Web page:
Taliban kidnaps 27 police
KABUL, Afghanistan — Taliban fighters kidnapped more than two dozen Afghan police officers during an assault in the northeastern corner of the country that left eight officers dead, officials said.
The attack in Badakhshan province's Yamgam district began Tuesday and continued for more than a day. The number of Taliban fighters involved remains unclear, but Asadullah, the police chief of neighboring Jurm district, said there were 250 to 300 insurgents.
“The police force, after fighting, had to retreat to a cave,” said Asadullah, who like many Afghans goes by one name. “They ran out of ammunition and food, and that is how the Taliban took 27 of them as captives.”
Because the district is so remote, it was impossible to provide additional Afghan military or police support during the fighting, officials said.
“The district headquarters has fallen to the Taliban after they launched an attack. Because of the bad weather, we could not sent reinforcements. We are ⅛now⅜ sending police to take the district center,” Sediq Seddiqi, an Interior Ministry spokesman, said a day after the attack. He added that at least eight police officers were killed in the fighting Tuesday and Wednesday.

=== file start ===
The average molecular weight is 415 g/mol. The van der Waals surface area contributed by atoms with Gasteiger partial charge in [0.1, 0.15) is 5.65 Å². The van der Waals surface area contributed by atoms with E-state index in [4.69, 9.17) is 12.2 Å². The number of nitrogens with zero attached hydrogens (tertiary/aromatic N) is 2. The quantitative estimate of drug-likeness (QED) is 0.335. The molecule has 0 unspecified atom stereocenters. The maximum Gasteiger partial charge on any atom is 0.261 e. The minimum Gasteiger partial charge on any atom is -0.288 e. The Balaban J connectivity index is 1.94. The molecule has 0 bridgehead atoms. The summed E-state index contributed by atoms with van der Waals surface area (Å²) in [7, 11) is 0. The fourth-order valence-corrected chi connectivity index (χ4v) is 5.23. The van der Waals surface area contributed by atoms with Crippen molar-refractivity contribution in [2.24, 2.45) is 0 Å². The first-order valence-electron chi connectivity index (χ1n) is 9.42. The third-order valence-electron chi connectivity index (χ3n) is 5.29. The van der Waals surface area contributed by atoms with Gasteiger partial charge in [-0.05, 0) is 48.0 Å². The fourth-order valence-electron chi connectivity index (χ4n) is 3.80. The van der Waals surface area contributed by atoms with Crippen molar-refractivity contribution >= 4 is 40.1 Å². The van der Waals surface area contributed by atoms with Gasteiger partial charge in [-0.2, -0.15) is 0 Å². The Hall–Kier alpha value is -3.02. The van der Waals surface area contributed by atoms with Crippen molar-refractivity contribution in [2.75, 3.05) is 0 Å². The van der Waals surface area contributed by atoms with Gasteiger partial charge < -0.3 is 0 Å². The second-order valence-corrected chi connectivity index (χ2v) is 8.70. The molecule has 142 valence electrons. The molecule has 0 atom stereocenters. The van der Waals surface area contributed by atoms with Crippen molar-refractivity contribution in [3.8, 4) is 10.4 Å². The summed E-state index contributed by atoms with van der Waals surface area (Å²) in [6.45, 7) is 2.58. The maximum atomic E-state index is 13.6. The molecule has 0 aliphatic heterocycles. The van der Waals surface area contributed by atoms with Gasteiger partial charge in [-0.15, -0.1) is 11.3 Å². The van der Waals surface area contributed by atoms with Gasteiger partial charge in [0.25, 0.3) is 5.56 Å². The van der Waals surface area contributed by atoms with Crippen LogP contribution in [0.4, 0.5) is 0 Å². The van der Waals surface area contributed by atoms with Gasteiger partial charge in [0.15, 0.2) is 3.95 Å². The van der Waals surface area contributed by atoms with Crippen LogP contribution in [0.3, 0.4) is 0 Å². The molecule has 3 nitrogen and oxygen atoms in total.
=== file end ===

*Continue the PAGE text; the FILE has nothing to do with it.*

Some Afghan officials said they were not yet ready to confirm the kidnapping.
“A number of police have disappeared,” said the province's deputy police chief, Abdul Qadir Sayad. “We do not know how many have been taken by the Taliban and how many have fled to their homes.”
It is not the first time the Taliban has targeted a remote unit of police officers or troops. In February, 21 Afghan soldiers were killed when insurgents overran their outpost in Konar province.
In September, a police unit in Badakhshan was attacked, leaving 18 officers dead.
Show commenting policy
TribLive commenting policy
- Islamic State got up to $45M in ransom payments
- Afghan forces may resume night raids
- Teen girls’ suicide bombs rip into Nigerian village marketplace
- Brits blame web services in soldier’s death
- Abduction in Mexico to spur police, judicial system changes
- Nuclear talks with Iran extended until March; GOP senators call for more sanctions
- What did Romans eat? Sewers yield ancient clues
- U.S. wants ‘to subdue’ Russia, Putin says
- Smasher yields 1st look at new particles
- Coal corruption scandal saps enthusiasm for eastern Ukraine rebels
- North Korea threatens to resume nuclear tests